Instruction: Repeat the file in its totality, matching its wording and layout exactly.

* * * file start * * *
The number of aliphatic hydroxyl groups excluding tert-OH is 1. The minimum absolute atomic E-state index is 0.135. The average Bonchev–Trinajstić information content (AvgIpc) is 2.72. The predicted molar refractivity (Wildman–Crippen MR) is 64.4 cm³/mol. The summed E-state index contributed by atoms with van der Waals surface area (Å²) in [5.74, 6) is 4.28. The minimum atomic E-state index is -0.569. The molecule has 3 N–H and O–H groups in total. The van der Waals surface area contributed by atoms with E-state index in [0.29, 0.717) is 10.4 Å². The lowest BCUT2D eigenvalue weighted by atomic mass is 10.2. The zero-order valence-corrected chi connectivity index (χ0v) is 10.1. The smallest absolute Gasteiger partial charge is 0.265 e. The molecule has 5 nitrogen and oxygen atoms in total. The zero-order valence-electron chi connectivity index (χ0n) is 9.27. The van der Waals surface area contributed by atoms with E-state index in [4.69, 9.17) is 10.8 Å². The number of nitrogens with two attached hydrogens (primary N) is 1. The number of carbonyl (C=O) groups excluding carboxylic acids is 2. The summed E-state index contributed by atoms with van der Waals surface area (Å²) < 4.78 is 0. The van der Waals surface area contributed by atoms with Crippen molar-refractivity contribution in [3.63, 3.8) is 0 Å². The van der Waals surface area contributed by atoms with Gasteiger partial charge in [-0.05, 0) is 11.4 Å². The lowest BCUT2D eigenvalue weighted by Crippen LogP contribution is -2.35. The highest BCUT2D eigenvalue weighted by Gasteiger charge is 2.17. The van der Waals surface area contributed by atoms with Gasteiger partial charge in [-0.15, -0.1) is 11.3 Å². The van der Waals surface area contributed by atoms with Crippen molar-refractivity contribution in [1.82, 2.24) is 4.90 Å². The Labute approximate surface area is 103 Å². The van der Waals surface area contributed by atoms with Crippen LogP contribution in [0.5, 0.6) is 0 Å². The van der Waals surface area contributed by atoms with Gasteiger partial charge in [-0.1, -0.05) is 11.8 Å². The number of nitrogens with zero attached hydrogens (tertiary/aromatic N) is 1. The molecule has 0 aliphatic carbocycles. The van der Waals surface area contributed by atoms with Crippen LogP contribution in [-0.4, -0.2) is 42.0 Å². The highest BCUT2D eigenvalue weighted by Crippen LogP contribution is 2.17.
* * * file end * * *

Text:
The number of aliphatic hydroxyl groups excluding tert-OH is 1. The minimum absolute atomic E-state index is 0.135. The average Bonchev–Trinajstić information content (AvgIpc) is 2.72. The predicted molar refractivity (Wildman–Crippen MR) is 64.4 cm³/mol. The summed E-state index contributed by atoms with van der Waals surface area (Å²) in [5.74, 6) is 4.28. The minimum atomic E-state index is -0.569. The molecule has 3 N–H and O–H groups in total. The van der Waals surface area contributed by atoms with E-state index in [0.29, 0.717) is 10.4 Å². The lowest BCUT2D eigenvalue weighted by atomic mass is 10.2. The zero-order valence-corrected chi connectivity index (χ0v) is 10.1. The smallest absolute Gasteiger partial charge is 0.265 e. The molecule has 5 nitrogen and oxygen atoms in total. The zero-order valence-electron chi connectivity index (χ0n) is 9.27. The van der Waals surface area contributed by atoms with E-state index in [4.69, 9.17) is 10.8 Å². The number of nitrogens with two attached hydrogens (primary N) is 1. The number of carbonyl (C=O) groups excluding carboxylic acids is 2. The summed E-state index contributed by atoms with van der Waals surface area (Å²) < 4.78 is 0. The van der Waals surface area contributed by atoms with Crippen molar-refractivity contribution in [3.63, 3.8) is 0 Å². The van der Waals surface area contributed by atoms with Gasteiger partial charge in [-0.05, 0) is 11.4 Å². The lowest BCUT2D eigenvalue weighted by Crippen LogP contribution is -2.35. The highest BCUT2D eigenvalue weighted by Gasteiger charge is 2.17. The van der Waals surface area contributed by atoms with Gasteiger partial charge in [-0.15, -0.1) is 11.3 Å². The van der Waals surface area contributed by atoms with Crippen molar-refractivity contribution in [1.82, 2.24) is 4.90 Å². The Labute approximate surface area is 103 Å². The van der Waals surface area contributed by atoms with Crippen LogP contribution in [0.5, 0.6) is 0 Å². The van der Waals surface area contributed by atoms with Gasteiger partial charge in [-0.1, -0.05) is 11.8 Å². The number of nitrogens with zero attached hydrogens (tertiary/aromatic N) is 1. The molecule has 0 aliphatic carbocycles. The van der Waals surface area contributed by atoms with Crippen LogP contribution in [-0.4, -0.2) is 42.0 Å². The highest BCUT2D eigenvalue weighted by Crippen LogP contribution is 2.17.